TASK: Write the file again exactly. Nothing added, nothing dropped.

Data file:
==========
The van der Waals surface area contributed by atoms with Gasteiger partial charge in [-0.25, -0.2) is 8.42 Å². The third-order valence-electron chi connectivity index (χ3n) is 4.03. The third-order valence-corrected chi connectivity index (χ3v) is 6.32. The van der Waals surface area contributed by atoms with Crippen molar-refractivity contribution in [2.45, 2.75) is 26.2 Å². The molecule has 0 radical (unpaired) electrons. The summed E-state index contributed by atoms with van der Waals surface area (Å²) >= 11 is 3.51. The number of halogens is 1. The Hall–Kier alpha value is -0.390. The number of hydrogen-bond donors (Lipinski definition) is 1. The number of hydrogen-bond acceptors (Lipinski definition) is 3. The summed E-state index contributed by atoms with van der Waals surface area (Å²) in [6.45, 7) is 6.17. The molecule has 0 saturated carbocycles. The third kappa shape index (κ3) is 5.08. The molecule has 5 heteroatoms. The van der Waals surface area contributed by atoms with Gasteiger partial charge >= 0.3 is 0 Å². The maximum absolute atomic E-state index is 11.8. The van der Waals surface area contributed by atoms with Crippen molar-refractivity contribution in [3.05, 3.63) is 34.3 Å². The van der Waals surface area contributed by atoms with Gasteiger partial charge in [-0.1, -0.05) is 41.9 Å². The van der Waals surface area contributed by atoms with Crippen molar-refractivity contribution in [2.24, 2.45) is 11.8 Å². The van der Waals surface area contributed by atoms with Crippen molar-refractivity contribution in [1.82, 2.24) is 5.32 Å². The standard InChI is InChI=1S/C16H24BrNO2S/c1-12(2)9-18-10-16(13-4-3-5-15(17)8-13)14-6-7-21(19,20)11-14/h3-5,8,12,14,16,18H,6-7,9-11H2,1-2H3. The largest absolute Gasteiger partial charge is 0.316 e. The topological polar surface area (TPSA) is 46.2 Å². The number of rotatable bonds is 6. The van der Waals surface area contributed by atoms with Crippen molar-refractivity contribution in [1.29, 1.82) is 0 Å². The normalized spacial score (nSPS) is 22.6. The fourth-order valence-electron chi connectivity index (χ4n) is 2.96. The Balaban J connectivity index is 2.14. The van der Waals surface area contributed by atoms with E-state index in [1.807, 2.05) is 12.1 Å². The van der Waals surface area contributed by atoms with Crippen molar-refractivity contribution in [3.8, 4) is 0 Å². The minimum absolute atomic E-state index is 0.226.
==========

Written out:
The van der Waals surface area contributed by atoms with Gasteiger partial charge in [-0.25, -0.2) is 8.42 Å². The third-order valence-electron chi connectivity index (χ3n) is 4.03. The third-order valence-corrected chi connectivity index (χ3v) is 6.32. The van der Waals surface area contributed by atoms with Crippen molar-refractivity contribution in [2.45, 2.75) is 26.2 Å². The molecule has 0 radical (unpaired) electrons. The summed E-state index contributed by atoms with van der Waals surface area (Å²) >= 11 is 3.51. The number of halogens is 1. The Hall–Kier alpha value is -0.390. The number of hydrogen-bond donors (Lipinski definition) is 1. The number of hydrogen-bond acceptors (Lipinski definition) is 3. The summed E-state index contributed by atoms with van der Waals surface area (Å²) in [6.45, 7) is 6.17. The molecule has 0 saturated carbocycles. The third kappa shape index (κ3) is 5.08. The molecule has 5 heteroatoms. The van der Waals surface area contributed by atoms with Gasteiger partial charge >= 0.3 is 0 Å². The maximum absolute atomic E-state index is 11.8. The van der Waals surface area contributed by atoms with Crippen molar-refractivity contribution in [3.05, 3.63) is 34.3 Å². The van der Waals surface area contributed by atoms with Gasteiger partial charge in [-0.1, -0.05) is 41.9 Å². The van der Waals surface area contributed by atoms with Crippen molar-refractivity contribution in [2.24, 2.45) is 11.8 Å². The van der Waals surface area contributed by atoms with Crippen molar-refractivity contribution in [1.82, 2.24) is 5.32 Å². The standard InChI is InChI=1S/C16H24BrNO2S/c1-12(2)9-18-10-16(13-4-3-5-15(17)8-13)14-6-7-21(19,20)11-14/h3-5,8,12,14,16,18H,6-7,9-11H2,1-2H3. The largest absolute Gasteiger partial charge is 0.316 e. The topological polar surface area (TPSA) is 46.2 Å². The number of rotatable bonds is 6. The van der Waals surface area contributed by atoms with Crippen molar-refractivity contribution in [1.29, 1.82) is 0 Å². The normalized spacial score (nSPS) is 22.6. The fourth-order valence-electron chi connectivity index (χ4n) is 2.96. The Balaban J connectivity index is 2.14. The van der Waals surface area contributed by atoms with E-state index in [1.807, 2.05) is 12.1 Å². The van der Waals surface area contributed by atoms with Crippen molar-refractivity contribution in [3.8, 4) is 0 Å². The minimum absolute atomic E-state index is 0.226.